Chestnut Herbal School

Herbal Compound Butters for Festive Feasting

Recipes and Photography by Sarah Snyder
Other text by Juliet Blankespoor & Meghan Gemma

Herbal compound butters slathered on homemade bread.

Flavored culinary butters add thrill to any cuisine.

Rich and sultry, compound butters generously lend a delectable flavor and silky texture to almost any dish. They can be slathered onto baked roots, fresh bread, and crackers or used to roast veggies or meat. Fruity, sour, and sweet butters are delicious with pancakes, muffins, or waffles. When you set the table with buttery herbal spreads, every occasion instantly feels special—from Sunday brunch to your best friend’s birthday dinner.

Despite compound butter’s stodgy-sounding name (borrowed from the French, beurre composé), flavored butters reliably add thrill to any cuisine. You may be familiar with compound butters if you’ve ordered steak at a swanky restaurant. After grilling meat or fish, the chef melts a melon ball-sized pat of compound butter on top, the flavor percolating in a pool of lavishness.

Compound butters can be frozen, giving you an elegant method of preserving fresh culinary herbs, especially those that don’t dry well like chives, cilantro, or parsley. Use the butter immediately or roll into logs, wrap in wax paper, and freeze for later use. Simply slice off a round when you’re ready to use the butter, or thaw out smaller portions to have on hand in the refrigerator.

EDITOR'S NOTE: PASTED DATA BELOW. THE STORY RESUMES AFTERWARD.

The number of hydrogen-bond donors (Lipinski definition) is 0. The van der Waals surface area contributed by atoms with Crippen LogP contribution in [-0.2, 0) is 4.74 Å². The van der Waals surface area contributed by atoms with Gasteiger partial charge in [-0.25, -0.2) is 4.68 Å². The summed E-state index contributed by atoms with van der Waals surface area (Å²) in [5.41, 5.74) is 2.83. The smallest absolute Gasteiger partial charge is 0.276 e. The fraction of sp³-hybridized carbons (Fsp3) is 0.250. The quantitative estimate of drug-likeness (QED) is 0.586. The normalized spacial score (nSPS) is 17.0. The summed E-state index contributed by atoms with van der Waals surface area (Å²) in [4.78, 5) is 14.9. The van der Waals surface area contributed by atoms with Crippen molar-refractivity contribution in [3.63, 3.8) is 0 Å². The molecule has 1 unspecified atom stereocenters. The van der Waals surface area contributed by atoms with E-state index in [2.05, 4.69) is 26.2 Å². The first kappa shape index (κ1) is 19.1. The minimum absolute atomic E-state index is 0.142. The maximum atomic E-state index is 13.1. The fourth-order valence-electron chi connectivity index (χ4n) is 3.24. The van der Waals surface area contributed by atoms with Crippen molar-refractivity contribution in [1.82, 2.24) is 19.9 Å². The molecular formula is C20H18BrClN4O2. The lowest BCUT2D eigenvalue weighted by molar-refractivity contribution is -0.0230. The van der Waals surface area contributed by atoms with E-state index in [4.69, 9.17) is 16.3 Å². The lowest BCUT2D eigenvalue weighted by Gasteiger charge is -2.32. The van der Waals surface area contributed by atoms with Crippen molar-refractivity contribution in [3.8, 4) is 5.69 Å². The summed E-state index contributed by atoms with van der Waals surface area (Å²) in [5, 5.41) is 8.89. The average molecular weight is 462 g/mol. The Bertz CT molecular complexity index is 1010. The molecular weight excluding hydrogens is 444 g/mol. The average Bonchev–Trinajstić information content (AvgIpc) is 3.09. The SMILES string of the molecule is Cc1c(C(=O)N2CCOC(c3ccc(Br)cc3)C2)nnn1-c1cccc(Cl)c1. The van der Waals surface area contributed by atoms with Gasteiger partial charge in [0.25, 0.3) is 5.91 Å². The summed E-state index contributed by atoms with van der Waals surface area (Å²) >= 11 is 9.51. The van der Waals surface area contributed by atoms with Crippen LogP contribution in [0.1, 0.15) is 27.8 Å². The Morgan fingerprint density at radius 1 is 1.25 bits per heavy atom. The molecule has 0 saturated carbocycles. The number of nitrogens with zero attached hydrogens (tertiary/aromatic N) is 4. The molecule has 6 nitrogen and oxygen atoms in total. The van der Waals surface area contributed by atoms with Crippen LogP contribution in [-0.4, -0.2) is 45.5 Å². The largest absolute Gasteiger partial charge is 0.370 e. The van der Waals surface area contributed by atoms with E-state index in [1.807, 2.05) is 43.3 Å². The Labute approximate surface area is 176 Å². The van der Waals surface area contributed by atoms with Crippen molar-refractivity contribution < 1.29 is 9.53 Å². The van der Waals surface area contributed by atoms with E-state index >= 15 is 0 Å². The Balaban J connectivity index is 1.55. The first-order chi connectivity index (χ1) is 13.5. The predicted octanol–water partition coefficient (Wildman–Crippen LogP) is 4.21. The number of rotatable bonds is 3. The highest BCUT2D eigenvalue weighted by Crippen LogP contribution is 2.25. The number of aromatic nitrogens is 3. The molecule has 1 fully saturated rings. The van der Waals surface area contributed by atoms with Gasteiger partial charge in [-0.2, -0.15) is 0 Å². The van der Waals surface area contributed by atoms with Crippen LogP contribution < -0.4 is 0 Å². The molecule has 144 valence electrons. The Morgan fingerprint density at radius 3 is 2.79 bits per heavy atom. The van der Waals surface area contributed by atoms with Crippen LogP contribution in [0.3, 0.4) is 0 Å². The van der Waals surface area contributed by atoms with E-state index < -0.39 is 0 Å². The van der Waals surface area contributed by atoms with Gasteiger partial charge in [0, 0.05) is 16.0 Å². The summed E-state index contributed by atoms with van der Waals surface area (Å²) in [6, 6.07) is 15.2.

If you avoid dairy, try one of the many non-dairy “butters” or, for a sweet butter, try coconut manna. These plant alternatives will have a different consistency than butter—you might not be able to roll them into a log, and instead, can serve them in a small bowl.

A bowl of Herbes de Provence herbal compound butter.

A bowl of Herbes de Provence herbal compound butter.

Herbes de Provence Herbal Butter

This savory butter is exquisite served simply with warm bread. It’s a lavish accompaniment to roasted meats and root vegetables, baked winter squash, and primavera pasta dishes.
5 from 1 vote
Prep Time 5 minutes
Course Condiment